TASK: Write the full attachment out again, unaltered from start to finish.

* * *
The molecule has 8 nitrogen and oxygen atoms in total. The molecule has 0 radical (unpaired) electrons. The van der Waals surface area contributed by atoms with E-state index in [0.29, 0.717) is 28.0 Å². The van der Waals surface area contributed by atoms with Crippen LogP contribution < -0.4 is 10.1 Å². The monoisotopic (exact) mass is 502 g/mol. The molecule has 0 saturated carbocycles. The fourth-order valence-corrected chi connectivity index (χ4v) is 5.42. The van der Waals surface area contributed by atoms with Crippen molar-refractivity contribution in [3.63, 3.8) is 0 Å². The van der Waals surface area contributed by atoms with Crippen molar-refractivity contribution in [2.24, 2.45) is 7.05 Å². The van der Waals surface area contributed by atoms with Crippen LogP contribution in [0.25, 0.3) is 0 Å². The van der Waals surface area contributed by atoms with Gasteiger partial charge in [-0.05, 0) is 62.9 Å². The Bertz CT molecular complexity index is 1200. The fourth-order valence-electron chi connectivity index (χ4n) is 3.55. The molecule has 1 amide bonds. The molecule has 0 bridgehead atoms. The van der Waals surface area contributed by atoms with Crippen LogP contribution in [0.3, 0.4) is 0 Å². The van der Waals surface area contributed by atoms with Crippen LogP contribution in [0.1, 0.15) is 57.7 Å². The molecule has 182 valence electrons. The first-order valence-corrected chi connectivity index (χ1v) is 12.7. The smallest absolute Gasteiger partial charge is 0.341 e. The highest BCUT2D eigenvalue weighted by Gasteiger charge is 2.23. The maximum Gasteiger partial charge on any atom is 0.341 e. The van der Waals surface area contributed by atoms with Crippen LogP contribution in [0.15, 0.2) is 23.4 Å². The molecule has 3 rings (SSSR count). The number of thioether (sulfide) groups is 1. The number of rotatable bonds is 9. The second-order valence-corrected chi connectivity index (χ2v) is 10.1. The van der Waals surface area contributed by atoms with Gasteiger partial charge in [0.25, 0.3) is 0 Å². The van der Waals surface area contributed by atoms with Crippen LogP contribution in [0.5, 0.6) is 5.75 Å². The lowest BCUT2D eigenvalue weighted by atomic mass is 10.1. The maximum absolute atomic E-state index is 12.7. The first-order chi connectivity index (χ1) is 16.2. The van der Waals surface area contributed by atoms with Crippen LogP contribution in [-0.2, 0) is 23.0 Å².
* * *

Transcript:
The molecule has 8 nitrogen and oxygen atoms in total. The molecule has 0 radical (unpaired) electrons. The van der Waals surface area contributed by atoms with E-state index in [0.29, 0.717) is 28.0 Å². The van der Waals surface area contributed by atoms with Crippen LogP contribution < -0.4 is 10.1 Å². The monoisotopic (exact) mass is 502 g/mol. The molecule has 0 saturated carbocycles. The fourth-order valence-corrected chi connectivity index (χ4v) is 5.42. The van der Waals surface area contributed by atoms with Crippen molar-refractivity contribution in [3.63, 3.8) is 0 Å². The van der Waals surface area contributed by atoms with Crippen molar-refractivity contribution in [2.24, 2.45) is 7.05 Å². The van der Waals surface area contributed by atoms with Crippen LogP contribution in [0.25, 0.3) is 0 Å². The van der Waals surface area contributed by atoms with Gasteiger partial charge in [-0.05, 0) is 62.9 Å². The Bertz CT molecular complexity index is 1200. The fourth-order valence-electron chi connectivity index (χ4n) is 3.55. The molecule has 1 amide bonds. The molecule has 0 bridgehead atoms. The van der Waals surface area contributed by atoms with Crippen LogP contribution in [0.3, 0.4) is 0 Å². The van der Waals surface area contributed by atoms with Crippen LogP contribution in [0.1, 0.15) is 57.7 Å². The molecule has 182 valence electrons. The first-order valence-corrected chi connectivity index (χ1v) is 12.7. The smallest absolute Gasteiger partial charge is 0.341 e. The highest BCUT2D eigenvalue weighted by Gasteiger charge is 2.23. The maximum Gasteiger partial charge on any atom is 0.341 e. The van der Waals surface area contributed by atoms with Crippen LogP contribution in [0.15, 0.2) is 23.4 Å². The molecule has 3 rings (SSSR count). The number of thioether (sulfide) groups is 1. The number of rotatable bonds is 9. The second-order valence-corrected chi connectivity index (χ2v) is 10.1. The van der Waals surface area contributed by atoms with Gasteiger partial charge in [0.25, 0.3) is 0 Å². The van der Waals surface area contributed by atoms with Crippen LogP contribution in [0.5, 0.6) is 5.75 Å². The lowest BCUT2D eigenvalue weighted by atomic mass is 10.1. The maximum absolute atomic E-state index is 12.7. The first-order chi connectivity index (χ1) is 16.2. The van der Waals surface area contributed by atoms with Crippen LogP contribution in [-0.2, 0) is 23.0 Å².